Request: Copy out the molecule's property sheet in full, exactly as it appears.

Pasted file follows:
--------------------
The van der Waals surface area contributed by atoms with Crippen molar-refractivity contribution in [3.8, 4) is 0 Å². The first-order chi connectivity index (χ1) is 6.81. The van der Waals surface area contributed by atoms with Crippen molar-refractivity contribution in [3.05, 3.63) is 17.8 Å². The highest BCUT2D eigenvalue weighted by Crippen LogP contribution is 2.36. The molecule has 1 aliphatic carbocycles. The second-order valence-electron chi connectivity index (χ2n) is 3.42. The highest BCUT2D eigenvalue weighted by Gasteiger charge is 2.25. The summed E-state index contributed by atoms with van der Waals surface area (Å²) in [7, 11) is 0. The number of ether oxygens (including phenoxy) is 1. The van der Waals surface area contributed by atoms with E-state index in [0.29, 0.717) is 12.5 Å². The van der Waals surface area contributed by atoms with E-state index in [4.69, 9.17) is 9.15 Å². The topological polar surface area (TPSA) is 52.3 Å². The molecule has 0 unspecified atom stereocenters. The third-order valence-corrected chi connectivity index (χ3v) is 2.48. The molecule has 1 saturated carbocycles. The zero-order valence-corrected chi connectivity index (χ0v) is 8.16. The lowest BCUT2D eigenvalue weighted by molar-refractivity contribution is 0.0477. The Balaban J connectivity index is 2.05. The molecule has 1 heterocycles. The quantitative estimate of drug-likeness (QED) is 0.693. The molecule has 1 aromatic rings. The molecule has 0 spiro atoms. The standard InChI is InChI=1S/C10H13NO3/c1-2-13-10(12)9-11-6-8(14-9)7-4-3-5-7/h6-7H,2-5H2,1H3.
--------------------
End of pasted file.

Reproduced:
The van der Waals surface area contributed by atoms with Crippen molar-refractivity contribution in [3.8, 4) is 0 Å². The first-order chi connectivity index (χ1) is 6.81. The van der Waals surface area contributed by atoms with Crippen molar-refractivity contribution in [3.05, 3.63) is 17.8 Å². The highest BCUT2D eigenvalue weighted by Crippen LogP contribution is 2.36. The molecule has 1 aliphatic carbocycles. The second-order valence-electron chi connectivity index (χ2n) is 3.42. The highest BCUT2D eigenvalue weighted by Gasteiger charge is 2.25. The summed E-state index contributed by atoms with van der Waals surface area (Å²) in [7, 11) is 0. The number of ether oxygens (including phenoxy) is 1. The van der Waals surface area contributed by atoms with E-state index in [0.29, 0.717) is 12.5 Å². The van der Waals surface area contributed by atoms with E-state index in [4.69, 9.17) is 9.15 Å². The topological polar surface area (TPSA) is 52.3 Å². The molecule has 0 unspecified atom stereocenters. The third-order valence-corrected chi connectivity index (χ3v) is 2.48. The molecule has 1 saturated carbocycles. The zero-order valence-corrected chi connectivity index (χ0v) is 8.16. The lowest BCUT2D eigenvalue weighted by molar-refractivity contribution is 0.0477. The Balaban J connectivity index is 2.05. The molecule has 1 heterocycles. The quantitative estimate of drug-likeness (QED) is 0.693. The molecule has 1 aromatic rings. The molecule has 0 spiro atoms. The standard InChI is InChI=1S/C10H13NO3/c1-2-13-10(12)9-11-6-8(14-9)7-4-3-5-7/h6-7H,2-5H2,1H3.